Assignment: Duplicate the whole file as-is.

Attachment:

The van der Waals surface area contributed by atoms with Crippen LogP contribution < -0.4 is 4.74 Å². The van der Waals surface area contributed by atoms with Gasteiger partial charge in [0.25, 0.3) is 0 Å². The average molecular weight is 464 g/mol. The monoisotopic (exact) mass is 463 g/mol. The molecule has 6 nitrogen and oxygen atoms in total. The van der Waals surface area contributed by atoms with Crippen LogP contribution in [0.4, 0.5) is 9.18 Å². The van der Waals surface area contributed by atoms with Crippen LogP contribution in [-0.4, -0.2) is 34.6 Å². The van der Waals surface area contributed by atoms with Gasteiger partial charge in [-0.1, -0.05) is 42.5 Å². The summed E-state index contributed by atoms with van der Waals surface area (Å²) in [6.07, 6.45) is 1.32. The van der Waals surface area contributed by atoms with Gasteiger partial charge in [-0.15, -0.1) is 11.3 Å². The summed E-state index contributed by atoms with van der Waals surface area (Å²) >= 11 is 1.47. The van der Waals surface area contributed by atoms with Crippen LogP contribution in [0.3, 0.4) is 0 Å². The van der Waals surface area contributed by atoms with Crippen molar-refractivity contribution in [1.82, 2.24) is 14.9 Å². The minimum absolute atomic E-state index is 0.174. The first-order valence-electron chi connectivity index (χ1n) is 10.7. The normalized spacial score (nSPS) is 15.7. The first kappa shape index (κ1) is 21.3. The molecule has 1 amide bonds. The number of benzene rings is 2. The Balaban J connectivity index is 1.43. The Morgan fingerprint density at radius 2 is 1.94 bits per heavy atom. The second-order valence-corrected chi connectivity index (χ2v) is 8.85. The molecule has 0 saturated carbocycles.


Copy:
The van der Waals surface area contributed by atoms with Crippen LogP contribution < -0.4 is 4.74 Å². The van der Waals surface area contributed by atoms with Gasteiger partial charge in [0.25, 0.3) is 0 Å². The average molecular weight is 464 g/mol. The monoisotopic (exact) mass is 463 g/mol. The molecule has 6 nitrogen and oxygen atoms in total. The van der Waals surface area contributed by atoms with Crippen LogP contribution in [0.4, 0.5) is 9.18 Å². The van der Waals surface area contributed by atoms with Crippen LogP contribution in [-0.4, -0.2) is 34.6 Å². The van der Waals surface area contributed by atoms with Gasteiger partial charge in [-0.1, -0.05) is 42.5 Å². The summed E-state index contributed by atoms with van der Waals surface area (Å²) in [6.07, 6.45) is 1.32. The van der Waals surface area contributed by atoms with Gasteiger partial charge in [-0.15, -0.1) is 11.3 Å². The summed E-state index contributed by atoms with van der Waals surface area (Å²) >= 11 is 1.47. The van der Waals surface area contributed by atoms with Crippen LogP contribution in [0.3, 0.4) is 0 Å². The van der Waals surface area contributed by atoms with Crippen molar-refractivity contribution in [1.82, 2.24) is 14.9 Å². The minimum absolute atomic E-state index is 0.174. The first-order valence-electron chi connectivity index (χ1n) is 10.7. The normalized spacial score (nSPS) is 15.7. The first kappa shape index (κ1) is 21.3. The molecule has 1 amide bonds. The number of benzene rings is 2. The Balaban J connectivity index is 1.43. The Morgan fingerprint density at radius 2 is 1.94 bits per heavy atom. The second-order valence-corrected chi connectivity index (χ2v) is 8.85. The molecule has 0 saturated carbocycles.